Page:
Worth a Bag of Couscous

Kamal greets us at the door of his house, a 10x10ft shack in what is known as ‘The Jungle’ – a temporary settlement for refugees and migrants in Calais, France. He apologizes for the graffiti on his front door, which reads ‘Kamal Smile More’.

“I don’t know who did this, I don’t get it… I always smile!”

We came to Calais to shoot a short documentary, so we visited many different people around the camp in the hope of, having gotten their permission, coming back the next day for interviews.

As we drink some orange juice inside the house, he tells us the camp is mostly divided by nationalities; Kamal and most of his neighbors are from Pakistan. There has been some tension between some of the camps, especially since one of the groups started selling alcohol in the Jungle, making nighttime particularly dangerous.

One of the men who lived in the same house sat at the corner staring at our plastic cups, every time one of us finished our juice he would come over with a friendly smile and fill it up to the brim. Four men lived in this house and they were all welcoming and generous with what they had.

Throughout the day we kept having this same experience of being welcomed with an all-giving hospitality I have only experienced in some of the shantytowns in São Paulo. Friendliness and a self-deprecating sense of humor seemed to be a common feature. One of the residents bragged as he showed us the areal antennae on the roof of his shack, only to burst out laughing when he said that all he needs now is a plasma TV and some electricity.

Though it would be easy to tell a lighthearted narrative of things going on in the camp, they would dwarf in comparison to the depth and scale of the humanitarian crisis. One of the things we noticed is the constant fear that seems to follow the women in the camp. As we shadowed a charity giving out supplies for part of the day, one of the workers was called into a shack, in there she found a young woman who could not leave the house as she felt under constant threat of the people living around her. She asked the charity worker if she could just stay in there with her for a little while, because she misses the company.

Many of the women and children have been moved to a Government facility up the road, but there are still a number of them who do not want to be separated from their husbands or brothers. As the charity went into the camp with sanitary products, they made sure to meet a couple of women behind tents, out of sight from everyone else, before they distributed the rest – these women spoke quickly and quietly, before rushing away with as much as they could carry.

The Jungle was a pretty big camp at the start, but it has gotten even bigger with the recent closure of two other camps in Calais. There is no way to know the exact number of residents but the figure is just over one thousand according to most estimations. This overcrowding means that supplies are running low and the portable toilets in the camp are rare and unsafe to use. According to some of the charity workers this has made for a fertile ground of viruses and diseases.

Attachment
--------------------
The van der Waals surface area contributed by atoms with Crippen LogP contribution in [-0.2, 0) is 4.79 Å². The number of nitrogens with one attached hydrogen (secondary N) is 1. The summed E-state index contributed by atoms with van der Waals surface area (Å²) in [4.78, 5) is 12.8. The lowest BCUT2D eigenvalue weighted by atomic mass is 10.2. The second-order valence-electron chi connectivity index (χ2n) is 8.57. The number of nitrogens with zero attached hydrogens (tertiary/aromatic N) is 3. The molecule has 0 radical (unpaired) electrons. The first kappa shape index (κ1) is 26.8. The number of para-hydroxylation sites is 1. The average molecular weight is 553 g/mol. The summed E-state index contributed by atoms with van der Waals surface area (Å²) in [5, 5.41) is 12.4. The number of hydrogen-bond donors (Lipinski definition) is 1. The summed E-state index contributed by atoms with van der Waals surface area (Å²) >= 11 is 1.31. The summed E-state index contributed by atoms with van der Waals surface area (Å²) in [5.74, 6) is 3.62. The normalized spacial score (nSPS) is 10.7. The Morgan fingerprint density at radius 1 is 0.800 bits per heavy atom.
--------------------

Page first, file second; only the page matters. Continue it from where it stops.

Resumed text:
In the midst of all of that, of course, are people trying to escape from difficulty, violence and war in their own countries. A man from Darfur explained that his country ‘almost isn’t there anymore’, as it was torn apart by war and conflict. He is now in Calais, hoping to move to England as he already speaks English. In the meantime, however, he is learning French and applying to settlement in France – in fact, next week he has a meeting in Paris for an interview so his status can be decided.

This seemed like a much more complex picture than the one we saw portrayed in the news, where these people are often described as opportunistic and uncivilized law-breakers. It is no wonder that mainstream media offers such two-dimensional observations of the situation, as we were having a conversation with the man from Darfur, a journalist walks into the camp with one of his arms above his head waving a bag of couscous. As some of the residents approached him, he suggested they let him take photos in exchange for that bag of food. The deal was, of course, accepted. Within ten minutes the journalist was in and out – most likely with a story ready.

There was a genuine sense of fatigue when it came to reporters and cameras, the general feeling is that they come in and tell the story the want to tell, with little consideration for the complexities of what is actually happening. The man from Darfur is not trying to get across to England by any means; he is following the legal process (even if that offers him very little hope of getting in the country), and trying to adapt to staying in France as a Plan B. At the same time, he could never come back to his home where he would be surrounded by death and violence, so perhaps turning to unsafe ways to getting in the UK is not completely out of the picture, if push comes to shove. This is a complex story, one with many sides and considerations, a story that couldn’t be found with a bag of couscous.

The legendary documentary filmmaker Albert Maysles once said that documentaries must always strive to: ‘humanise, humanise, humanise’. We realised that being at the camp for a weekend, with a camera around our necks, wouldn’t let us understand the people for who they are so we chose to not shoot that documentary and just get to know them instead. Most likely we would come up with a short film that ignored all the complexities of these stories for the sake of existing. There is a good film to be made about the real and tragic stories at Calais, but that film should be made by people with a more constant presence in the area and are not there for a weekend, who earn their trust and don’t take full ownership of the stories.

A film that finds the real people in the big story, and not the big story in the people.